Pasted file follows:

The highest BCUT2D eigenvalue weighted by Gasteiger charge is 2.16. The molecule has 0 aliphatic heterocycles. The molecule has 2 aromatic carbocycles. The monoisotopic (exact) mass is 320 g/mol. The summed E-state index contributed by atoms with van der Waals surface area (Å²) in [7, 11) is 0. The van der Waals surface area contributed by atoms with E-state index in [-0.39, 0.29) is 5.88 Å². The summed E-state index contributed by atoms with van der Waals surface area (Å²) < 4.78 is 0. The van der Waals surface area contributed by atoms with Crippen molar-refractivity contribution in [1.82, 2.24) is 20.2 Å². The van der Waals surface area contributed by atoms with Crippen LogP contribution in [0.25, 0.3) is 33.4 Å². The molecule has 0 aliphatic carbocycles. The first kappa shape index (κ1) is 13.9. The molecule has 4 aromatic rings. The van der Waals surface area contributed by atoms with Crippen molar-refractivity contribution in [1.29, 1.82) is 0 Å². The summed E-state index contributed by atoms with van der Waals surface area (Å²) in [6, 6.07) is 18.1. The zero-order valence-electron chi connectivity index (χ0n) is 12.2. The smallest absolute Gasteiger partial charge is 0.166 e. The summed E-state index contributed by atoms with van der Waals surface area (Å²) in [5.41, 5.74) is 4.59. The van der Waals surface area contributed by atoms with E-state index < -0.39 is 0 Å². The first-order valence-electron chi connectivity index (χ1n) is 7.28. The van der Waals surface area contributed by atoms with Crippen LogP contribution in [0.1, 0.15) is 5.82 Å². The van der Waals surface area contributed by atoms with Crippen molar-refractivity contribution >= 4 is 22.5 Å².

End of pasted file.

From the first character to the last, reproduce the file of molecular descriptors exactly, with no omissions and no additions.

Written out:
The highest BCUT2D eigenvalue weighted by Gasteiger charge is 2.16. The molecule has 0 aliphatic heterocycles. The molecule has 2 aromatic carbocycles. The monoisotopic (exact) mass is 320 g/mol. The summed E-state index contributed by atoms with van der Waals surface area (Å²) in [7, 11) is 0. The van der Waals surface area contributed by atoms with E-state index in [-0.39, 0.29) is 5.88 Å². The summed E-state index contributed by atoms with van der Waals surface area (Å²) < 4.78 is 0. The van der Waals surface area contributed by atoms with Crippen molar-refractivity contribution in [1.82, 2.24) is 20.2 Å². The van der Waals surface area contributed by atoms with Crippen LogP contribution in [0.25, 0.3) is 33.4 Å². The molecule has 0 aliphatic carbocycles. The first kappa shape index (κ1) is 13.9. The molecule has 4 aromatic rings. The van der Waals surface area contributed by atoms with Crippen molar-refractivity contribution in [1.29, 1.82) is 0 Å². The summed E-state index contributed by atoms with van der Waals surface area (Å²) in [6, 6.07) is 18.1. The zero-order valence-electron chi connectivity index (χ0n) is 12.2. The smallest absolute Gasteiger partial charge is 0.166 e. The summed E-state index contributed by atoms with van der Waals surface area (Å²) in [5.41, 5.74) is 4.59. The van der Waals surface area contributed by atoms with E-state index < -0.39 is 0 Å². The first-order valence-electron chi connectivity index (χ1n) is 7.28. The van der Waals surface area contributed by atoms with Crippen LogP contribution in [0.1, 0.15) is 5.82 Å². The van der Waals surface area contributed by atoms with Crippen molar-refractivity contribution >= 4 is 22.5 Å².